Beginning today, Mountain States Health Alliance will no longer hire people who use tobacco products.
The new policy will see that each applicant is tested for nicotine as part of the pre-employment screening. If evidence of tobacco use is found, the applicant will be deferred for six months before they are able to apply again.
Officials with the health care system hope applicants will take that time to seek tobacco cessation aids.
“The reason behind this is as health care providers we see every single day the devastating effects of tobacco use on people’s health and we believe that it’s our responsibility to set an example to promote a healthy lifestyle and promote a healthy work force,” Mountain States Communications Manager Teresa Hicks said. “This is our way of demonstrating that tobacco use has no place in the healthy lifestyle. We believe health care workers should be held to a higher standard in order to set an example for healthy behaviors.”
Another reason behind the new policy is a patient satisfaction measure, Hicks said.
In the past, patients and family members have complained about employees smelling like smoke.
“Health care workers are constantly in close contact with people who have very fragile health conditions and individuals might be particularly sensitive to tobacco smoke,” she said.
The policy will not affect current Mountain States employees who use tobacco products. Hicks said it only pertains to new hires.
“That being said, we do encourage all team members to be tobacco-free and we offer a number of tools to help them quit, including free classes and reimbursement for smoking-cessation aids, so we want to offer them the opportunity to make that healthy choice,” Hicks said.
Mountain States offers incentives to current employees who are tobacco-free that count toward the system’s overall wellness program, which allows employees to take advantage of discounts on health insurance premiums.
Response to the new policy has been mixed from people outside the system, but Hicks said most people have been supportive of the organization’s efforts to promote healthy lifestyles.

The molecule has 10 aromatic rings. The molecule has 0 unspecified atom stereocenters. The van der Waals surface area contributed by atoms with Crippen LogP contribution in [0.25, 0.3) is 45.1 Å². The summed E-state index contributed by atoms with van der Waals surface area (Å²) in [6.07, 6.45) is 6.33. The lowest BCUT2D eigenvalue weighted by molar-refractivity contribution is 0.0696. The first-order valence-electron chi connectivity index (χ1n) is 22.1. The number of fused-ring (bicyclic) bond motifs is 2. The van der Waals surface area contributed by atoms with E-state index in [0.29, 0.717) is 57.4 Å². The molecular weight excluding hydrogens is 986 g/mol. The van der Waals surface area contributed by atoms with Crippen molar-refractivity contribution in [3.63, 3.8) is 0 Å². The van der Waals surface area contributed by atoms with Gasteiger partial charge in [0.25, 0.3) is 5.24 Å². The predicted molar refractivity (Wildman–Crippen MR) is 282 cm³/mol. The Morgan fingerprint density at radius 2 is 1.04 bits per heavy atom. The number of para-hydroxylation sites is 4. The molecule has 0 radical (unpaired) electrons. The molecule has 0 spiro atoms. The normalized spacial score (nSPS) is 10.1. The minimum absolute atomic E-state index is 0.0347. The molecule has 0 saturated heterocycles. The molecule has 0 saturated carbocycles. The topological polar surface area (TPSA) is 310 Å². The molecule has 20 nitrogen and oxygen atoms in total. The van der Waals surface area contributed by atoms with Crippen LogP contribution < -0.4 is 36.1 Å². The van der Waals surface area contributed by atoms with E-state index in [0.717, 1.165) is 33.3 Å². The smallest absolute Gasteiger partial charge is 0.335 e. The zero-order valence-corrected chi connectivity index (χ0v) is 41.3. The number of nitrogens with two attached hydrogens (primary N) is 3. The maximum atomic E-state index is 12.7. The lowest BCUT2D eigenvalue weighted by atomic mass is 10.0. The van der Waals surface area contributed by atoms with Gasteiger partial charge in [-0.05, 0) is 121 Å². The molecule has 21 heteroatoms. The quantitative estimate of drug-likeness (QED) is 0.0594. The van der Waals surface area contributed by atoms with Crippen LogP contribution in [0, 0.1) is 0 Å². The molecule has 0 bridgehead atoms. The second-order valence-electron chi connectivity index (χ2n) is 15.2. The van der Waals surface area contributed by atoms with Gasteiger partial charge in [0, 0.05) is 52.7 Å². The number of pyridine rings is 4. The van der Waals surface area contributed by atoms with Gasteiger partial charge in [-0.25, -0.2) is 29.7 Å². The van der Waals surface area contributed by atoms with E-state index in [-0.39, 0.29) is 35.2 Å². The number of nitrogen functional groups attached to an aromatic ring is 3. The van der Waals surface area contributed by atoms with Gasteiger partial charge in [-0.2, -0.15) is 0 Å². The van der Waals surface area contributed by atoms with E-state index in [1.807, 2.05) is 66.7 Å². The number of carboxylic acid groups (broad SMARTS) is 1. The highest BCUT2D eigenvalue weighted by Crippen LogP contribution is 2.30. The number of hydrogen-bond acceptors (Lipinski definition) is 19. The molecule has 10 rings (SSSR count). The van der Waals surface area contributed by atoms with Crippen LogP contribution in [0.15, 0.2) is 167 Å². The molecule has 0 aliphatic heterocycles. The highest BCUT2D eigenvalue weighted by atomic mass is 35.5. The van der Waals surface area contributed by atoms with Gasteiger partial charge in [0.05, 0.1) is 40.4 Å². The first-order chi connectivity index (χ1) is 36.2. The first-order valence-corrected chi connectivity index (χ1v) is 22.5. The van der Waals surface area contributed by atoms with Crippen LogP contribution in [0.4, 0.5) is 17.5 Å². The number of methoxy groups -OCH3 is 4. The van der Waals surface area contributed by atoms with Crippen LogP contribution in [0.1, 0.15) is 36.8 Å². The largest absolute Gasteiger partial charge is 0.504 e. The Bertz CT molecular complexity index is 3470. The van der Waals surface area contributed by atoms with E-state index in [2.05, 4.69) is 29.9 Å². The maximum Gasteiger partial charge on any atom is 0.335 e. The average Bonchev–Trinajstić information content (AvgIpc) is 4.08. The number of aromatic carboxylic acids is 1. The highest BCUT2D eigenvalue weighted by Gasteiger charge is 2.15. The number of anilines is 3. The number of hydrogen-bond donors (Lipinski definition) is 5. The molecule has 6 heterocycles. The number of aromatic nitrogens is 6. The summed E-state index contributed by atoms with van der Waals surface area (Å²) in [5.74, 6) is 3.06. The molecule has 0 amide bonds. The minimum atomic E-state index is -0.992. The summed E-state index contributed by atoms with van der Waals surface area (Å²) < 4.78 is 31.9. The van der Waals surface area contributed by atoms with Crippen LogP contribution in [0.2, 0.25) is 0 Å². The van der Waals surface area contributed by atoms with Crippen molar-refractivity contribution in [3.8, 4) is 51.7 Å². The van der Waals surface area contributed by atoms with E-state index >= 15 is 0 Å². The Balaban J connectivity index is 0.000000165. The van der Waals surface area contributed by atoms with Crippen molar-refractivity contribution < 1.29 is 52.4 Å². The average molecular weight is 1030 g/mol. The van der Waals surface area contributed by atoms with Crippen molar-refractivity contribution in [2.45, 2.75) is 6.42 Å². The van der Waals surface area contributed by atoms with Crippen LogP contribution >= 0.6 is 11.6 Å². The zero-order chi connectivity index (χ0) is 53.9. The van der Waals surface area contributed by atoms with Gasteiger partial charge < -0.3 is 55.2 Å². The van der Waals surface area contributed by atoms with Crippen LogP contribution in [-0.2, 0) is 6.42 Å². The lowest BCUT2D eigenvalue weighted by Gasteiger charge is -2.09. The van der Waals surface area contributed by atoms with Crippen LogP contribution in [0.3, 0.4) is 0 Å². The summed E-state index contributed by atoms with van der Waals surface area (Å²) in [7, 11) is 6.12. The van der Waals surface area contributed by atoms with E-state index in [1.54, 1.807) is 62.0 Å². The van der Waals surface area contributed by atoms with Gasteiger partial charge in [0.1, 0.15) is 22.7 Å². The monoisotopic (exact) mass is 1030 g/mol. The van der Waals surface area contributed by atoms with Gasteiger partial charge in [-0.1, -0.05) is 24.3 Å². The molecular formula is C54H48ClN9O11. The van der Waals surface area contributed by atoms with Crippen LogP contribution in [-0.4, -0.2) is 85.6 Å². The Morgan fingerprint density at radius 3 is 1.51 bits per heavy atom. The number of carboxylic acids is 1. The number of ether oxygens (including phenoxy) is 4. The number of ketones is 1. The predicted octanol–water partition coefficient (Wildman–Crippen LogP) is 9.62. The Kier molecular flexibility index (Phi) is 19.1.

Tobacco users are not a protected class under federal laws, Hicks said.
“Tobacco use is not protected under the Americans with Disabilities Act and it is truly one of the most detrimental things that a person can do as far as their health is concerned. It impacts every single organ and system in the body,” she said.
With its new policy, MSHA joins a number of other health care systems across the country that have similar policies, including Memorial Health Care System in Chattanooga, Henry Ford Health System in Michigan, Geisinger Health System in Pennsylvania, the Cleveland Clinic in Ohio and Baylor Health Care System in Texas.
In a statement from Wellmont Health System, officials said the organization does not have plans to implement a policy of not hiring tobacco users, but they encourage employees to make healthy choices.
“That includes offering tobacco cessation classes for employees and charging higher insurance premiums for those who use these products, among other things,” the statement read. “Wellmont places a great deal of value on wellness, both in our employee population and in the communities we serve. ... We will continue to explore and implement wellness initiatives that make our region not only a great place to live, but a great place to live well.”